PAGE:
Internationally renowned researcher puts Canada at the forefront of efforts to curb excess weight
EDMONTON, AB, June 21, 2011 – Canadian Obesity Network- Réseau canadien en obésité (CON-RCO) founder and Scientific Director Dr. Arya M. Sharma was awarded an honorary degree from the University of Guelph-Humber's (UGH) department of kinesiology on June 20, 2011.
"One of the core values at University of Guelph-Humber, especially within our Kinesiology program, is to integrate a variety of academic and professional disciplines to help our students more fully comprehend the complexities of problems such as obesity,” says Michael O'Leary, a PhD candidate and head of the UGH’s kinesiology program. “We were more than excited when Dr. Sharma was awarded as our honorary degree recipient, as his multi-disciplinary approach to understanding obesity and his successful research has been and will continue to be a model by which we educate our students."
Dr. Sharma addressed the program’s faculty and 2011 graduates in an afternoon ceremony at the school's Toronto campus. He detailed a life filled with multiple emigrations, from his birthplace in Germany to an Indian father and German mother, to India at the age of five, and back again in time for high school. A career in medicine and academia took him and a young family with three daughters to Salt Lake City, Utah and then back to Berlin before accepting a Canada Research Chair in Cardiovascular Obesity, Research and Management at McMaster University in Hamilton, ON in 2002. He accepted an endowed professorship at the University of Alberta in 2007, and he also leads Alberta Health Services' Obesity Prevention and Bariatric Care Strategy.
Along the way, he founded CON-RCO, a not-for-profit network dedicated to linking the research, policy and practice communities to advance the development and delivery of effective obesity prevention and treatment solutions. The group’s core strategies focus on addressing the stigma associated with excess weight, changing the way policy makers and health professionals approach obesity, and improving access to prevention and treatment resources. Currently, CON-RCO boasts almost 6,000 professional members, making it the largest obesity organization in the world, despite limited government funding and widespread resistance to recognizing obesity as a complex disease requiring medical care.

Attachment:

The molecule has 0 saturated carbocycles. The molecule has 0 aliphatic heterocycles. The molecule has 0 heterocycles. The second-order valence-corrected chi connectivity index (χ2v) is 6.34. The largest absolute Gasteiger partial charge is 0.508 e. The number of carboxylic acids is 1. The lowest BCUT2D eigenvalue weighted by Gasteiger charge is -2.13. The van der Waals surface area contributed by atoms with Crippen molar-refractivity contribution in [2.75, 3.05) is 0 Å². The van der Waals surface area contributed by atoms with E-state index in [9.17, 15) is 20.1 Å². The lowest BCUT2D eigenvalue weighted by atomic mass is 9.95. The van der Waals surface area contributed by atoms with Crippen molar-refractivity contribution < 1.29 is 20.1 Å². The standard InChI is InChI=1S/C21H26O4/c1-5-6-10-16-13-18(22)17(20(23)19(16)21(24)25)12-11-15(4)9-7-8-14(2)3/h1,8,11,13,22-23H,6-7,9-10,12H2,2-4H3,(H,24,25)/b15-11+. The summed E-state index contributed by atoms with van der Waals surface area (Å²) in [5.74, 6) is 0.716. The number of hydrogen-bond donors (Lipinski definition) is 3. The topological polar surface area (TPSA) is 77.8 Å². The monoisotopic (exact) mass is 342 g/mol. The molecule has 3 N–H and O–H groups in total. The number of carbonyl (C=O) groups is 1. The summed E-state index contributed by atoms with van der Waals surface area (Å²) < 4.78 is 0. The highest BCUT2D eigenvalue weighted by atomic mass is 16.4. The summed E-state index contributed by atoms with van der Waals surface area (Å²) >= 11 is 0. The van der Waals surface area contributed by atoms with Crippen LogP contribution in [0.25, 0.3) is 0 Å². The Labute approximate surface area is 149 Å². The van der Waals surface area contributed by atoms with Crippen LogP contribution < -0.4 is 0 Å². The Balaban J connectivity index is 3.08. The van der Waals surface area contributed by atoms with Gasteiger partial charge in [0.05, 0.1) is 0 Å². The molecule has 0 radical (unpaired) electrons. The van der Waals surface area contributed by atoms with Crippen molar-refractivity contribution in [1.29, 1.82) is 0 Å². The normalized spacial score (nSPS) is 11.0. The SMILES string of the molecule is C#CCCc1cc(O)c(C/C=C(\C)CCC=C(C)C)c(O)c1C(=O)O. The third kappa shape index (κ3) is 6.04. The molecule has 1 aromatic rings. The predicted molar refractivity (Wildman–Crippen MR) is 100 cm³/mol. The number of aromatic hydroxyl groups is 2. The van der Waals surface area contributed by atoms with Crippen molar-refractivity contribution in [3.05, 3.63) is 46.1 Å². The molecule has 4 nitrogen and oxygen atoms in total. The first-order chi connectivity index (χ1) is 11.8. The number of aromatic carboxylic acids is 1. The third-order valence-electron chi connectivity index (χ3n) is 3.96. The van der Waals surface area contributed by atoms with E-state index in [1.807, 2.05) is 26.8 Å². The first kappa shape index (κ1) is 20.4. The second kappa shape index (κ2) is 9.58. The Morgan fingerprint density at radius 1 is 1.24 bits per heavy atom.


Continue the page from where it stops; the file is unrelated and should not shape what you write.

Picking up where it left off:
“Canada has been extremely good to me,” Dr. Sharma told graduates. “In India, I was always the odd-looking German kid, and in Germany, I was always the funny Indian dude. In Canada, I found out, nobody really cares – finally, I [could] just be who I am and can blend in as easily as the next guy.”
His advice to graduates? Embrace change, and turn unforeseen challenges into opportunities for growth.
“If the degree that you receive today is to be worth more than the paper it is written on, it is because I am fully confident that it will help you make the very best of whatever happens. Situations – both good and not so good – will come upon you out of the blue, and when you least expect them – seize them as opportunities and trust in yourself to always make the best of them.”
Anton Hart, president and CEO of Longwood’s Publishing and chair of CON-RCO’s board of directors, commended UGH’s recognition of Dr. Sharma’s tireless efforts to improve the lives of the 14 million Canadian adults and almost two million children who are considered overweight or obese.
“Dr. Sharma has energized this country's healthcare professions, students and policy makers to promote best practices for a complex condition that has a profound, negative effect on quality of life and our economy,” Hart said. “His perseverance against the rampant bias and stigma that have prevented people with excess weight from receiving the help they need in this country is inspiring.”
Dr. Sharma’s address can be viewed here – click on the third panel: https://18.104.22.168/~moogisc/uog/vod/
Be the first to comment on this!
Personal Subscriber? Sign In
Note: Please enter a display name. Your email address will not be publically displayed